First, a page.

This was certainly in place by the beginning of the eighteenth century, from when there is clear evidence that recreation was being practiced.

As a result when the authorities in Ireland sought to emulate the example of various provincial municipalities in England and effect its eradication, they quickly learned that this would not be a simple or straightforward matter because the practitioners of the sport were too devoted to its retention readily to comply.

The first identified attempt to curb the urban plebeian enthusiasm for throwing at cocks in Ireland dates from 1726. It emanated with Londonderry corporation, and it provided for a fine of 5s. for those who threw at cocks within the city walls.

A quarter century later, the sovereign of Belfast signalled his intention to combat the practice when in February 1750 he ‘issued warrants to the several constables there to apprehend all persons who shall fight, set up, or throw at cocks on Shrove Tuesday next in the town of Belfast or within two miles thereof’.

Dublin city 

As if liberated by this example, the lord mayor of Dublin, Thomas Taylor, issued a proclamation on 16 February 1751 proscribing ‘the inhuman custom of throwing at cocks in the street’ in the capital, on the grounds that it was injurious not only to ‘the lives of … poor creatures but [also to] the limbs of many … spectators’, and ‘commanding the several constables of the city to be vigilant in apprehending such persons’ as might challenge his order.

Meanwhile, in Ballymena, which possessed a less developed structure of local government, ‘the gentlemen there’ took a quite different tack.

Instead of seeking simply to ban the practice, they ‘promoted a battle royal of cocks to prevent the barbarous custom of throwing at them; which battle consisted of 21 cocks in one pit; the owner of each cock putting in an English shilling, which money and cocks were given to the poor, except the surviving one’.

Cockfighting was, it might be suggested, a rather obvious diversionary tactic, and it may be that it succeeded since no further mention is made of the sport of throwing at cocks in that jurisdiction. It became quickly apparent though that the task of eradicating the diversion in larger towns and cities would not easily be accomplished, though this did not dissuade either the sovereign of Belfast or successive lord mayors of Dublin from trying.

Barbaric 

Indicatively, the lord mayor, Charles Barton, signalled his resolve in 1753 by reiterating the commitment to take up ‘all persons who shall be found guilty of the barbarous practice of throwing at cocks’, and it is a measure of his determination to ensure that his instruction was not ignored that soldiers in the Royal Barracks were requested to be at the ready to assist with the policing of the city of Shrove Tuesday, 3 March, should they be called upon.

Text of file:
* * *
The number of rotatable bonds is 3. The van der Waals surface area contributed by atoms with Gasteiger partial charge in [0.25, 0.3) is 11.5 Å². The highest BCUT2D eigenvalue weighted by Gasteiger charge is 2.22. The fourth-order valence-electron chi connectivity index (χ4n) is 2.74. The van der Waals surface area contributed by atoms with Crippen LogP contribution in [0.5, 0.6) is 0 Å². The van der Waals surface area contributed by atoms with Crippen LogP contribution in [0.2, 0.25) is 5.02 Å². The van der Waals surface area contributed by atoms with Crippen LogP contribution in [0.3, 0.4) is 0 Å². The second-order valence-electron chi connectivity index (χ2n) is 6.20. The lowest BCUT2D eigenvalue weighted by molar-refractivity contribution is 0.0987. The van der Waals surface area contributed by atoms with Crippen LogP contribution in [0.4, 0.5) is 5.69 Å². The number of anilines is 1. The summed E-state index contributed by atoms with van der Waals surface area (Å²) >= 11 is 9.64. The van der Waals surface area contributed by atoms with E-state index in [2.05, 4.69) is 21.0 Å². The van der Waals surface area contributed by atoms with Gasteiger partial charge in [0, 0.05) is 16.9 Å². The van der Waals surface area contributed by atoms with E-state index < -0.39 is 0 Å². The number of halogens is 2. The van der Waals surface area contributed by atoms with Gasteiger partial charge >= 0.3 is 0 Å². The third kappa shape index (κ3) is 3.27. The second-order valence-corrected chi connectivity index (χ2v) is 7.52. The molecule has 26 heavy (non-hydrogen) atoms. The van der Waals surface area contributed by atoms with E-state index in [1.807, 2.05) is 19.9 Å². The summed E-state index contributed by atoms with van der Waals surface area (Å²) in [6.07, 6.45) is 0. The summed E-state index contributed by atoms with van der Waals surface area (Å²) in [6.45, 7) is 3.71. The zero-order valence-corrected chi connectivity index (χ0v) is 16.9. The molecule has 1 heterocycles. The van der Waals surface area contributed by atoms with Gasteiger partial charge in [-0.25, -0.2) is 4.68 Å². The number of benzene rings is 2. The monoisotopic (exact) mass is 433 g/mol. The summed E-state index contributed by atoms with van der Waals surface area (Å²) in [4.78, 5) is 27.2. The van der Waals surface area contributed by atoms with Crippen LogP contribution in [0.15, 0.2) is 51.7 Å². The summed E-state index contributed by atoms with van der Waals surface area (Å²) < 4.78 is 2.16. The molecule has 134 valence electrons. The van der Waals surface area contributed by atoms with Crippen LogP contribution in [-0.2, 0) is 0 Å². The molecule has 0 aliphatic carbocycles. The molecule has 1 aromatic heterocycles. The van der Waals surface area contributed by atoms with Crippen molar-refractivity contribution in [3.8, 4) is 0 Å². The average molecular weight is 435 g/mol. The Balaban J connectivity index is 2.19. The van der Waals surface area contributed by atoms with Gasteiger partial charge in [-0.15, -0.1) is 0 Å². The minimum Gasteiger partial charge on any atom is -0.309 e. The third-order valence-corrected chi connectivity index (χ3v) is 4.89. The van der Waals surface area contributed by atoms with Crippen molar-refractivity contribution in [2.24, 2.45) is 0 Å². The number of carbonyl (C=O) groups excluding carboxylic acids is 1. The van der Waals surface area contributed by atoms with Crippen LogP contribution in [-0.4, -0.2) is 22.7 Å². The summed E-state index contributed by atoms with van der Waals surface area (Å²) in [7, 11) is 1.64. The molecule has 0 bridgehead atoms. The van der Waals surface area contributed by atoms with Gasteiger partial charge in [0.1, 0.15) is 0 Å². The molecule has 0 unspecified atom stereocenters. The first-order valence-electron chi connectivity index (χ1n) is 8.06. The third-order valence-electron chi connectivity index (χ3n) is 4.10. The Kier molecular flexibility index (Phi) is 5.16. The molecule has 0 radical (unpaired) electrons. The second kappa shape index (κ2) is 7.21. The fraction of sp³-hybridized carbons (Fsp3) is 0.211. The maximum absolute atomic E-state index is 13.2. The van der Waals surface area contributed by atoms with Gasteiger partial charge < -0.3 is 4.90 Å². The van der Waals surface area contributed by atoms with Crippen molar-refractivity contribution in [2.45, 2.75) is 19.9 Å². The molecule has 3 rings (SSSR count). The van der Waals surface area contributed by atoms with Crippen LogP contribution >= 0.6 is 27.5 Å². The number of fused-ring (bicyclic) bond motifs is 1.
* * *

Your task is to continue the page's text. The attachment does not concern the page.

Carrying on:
It so happened that the military were not called upon to disperse the ‘great number of idle vagrants [who] assembled’ in Christ-Church Yard on Shrove Tuesday for the purpose’ of throwing at cocks because the task was performed satisfactorily by ‘the sub-sheriff of the county … attended by a party of constables’.

However, the body of people – variously described as a ‘great mob’ and as ‘several disorderly persons’ – that gathered the same day at Oxmantown Green both to partake in and to view the same activity, presented a more deliberate act of defiance, which the authorities were not willing to ignore. Inevitably, a confrontation resulted.

Angered by the actions of ‘some soldiers, endeavouring to disperse them, a fray ensued, in which several persons were dangerously wounded’. This was not unusual; relations between the citizenry of the city and the military garrison were inherently volatile, and it took little to ignite this combustible tinder.

The spark was provided, on this occasion, by the butchers of Ormond market. They were the primary constituency of one of the city’s leading factions – the Ormond Boys – and they were provoked by the altercation at Oxmantown Green to animate their own ongoing confrontation with the army.

The sequence of events is unclear, but later that same day ‘a disturbance happened and much mischief was done, on Ormond Quay, in a quarrel on the like account between several soldiers and butchers, which was renewed the next day with great violence, and many wounded on both sides’.

This article is an extract from the new book Sport in Ireland, 1600–1840 by James Kelly. Published by Four Courts Press, March 2014.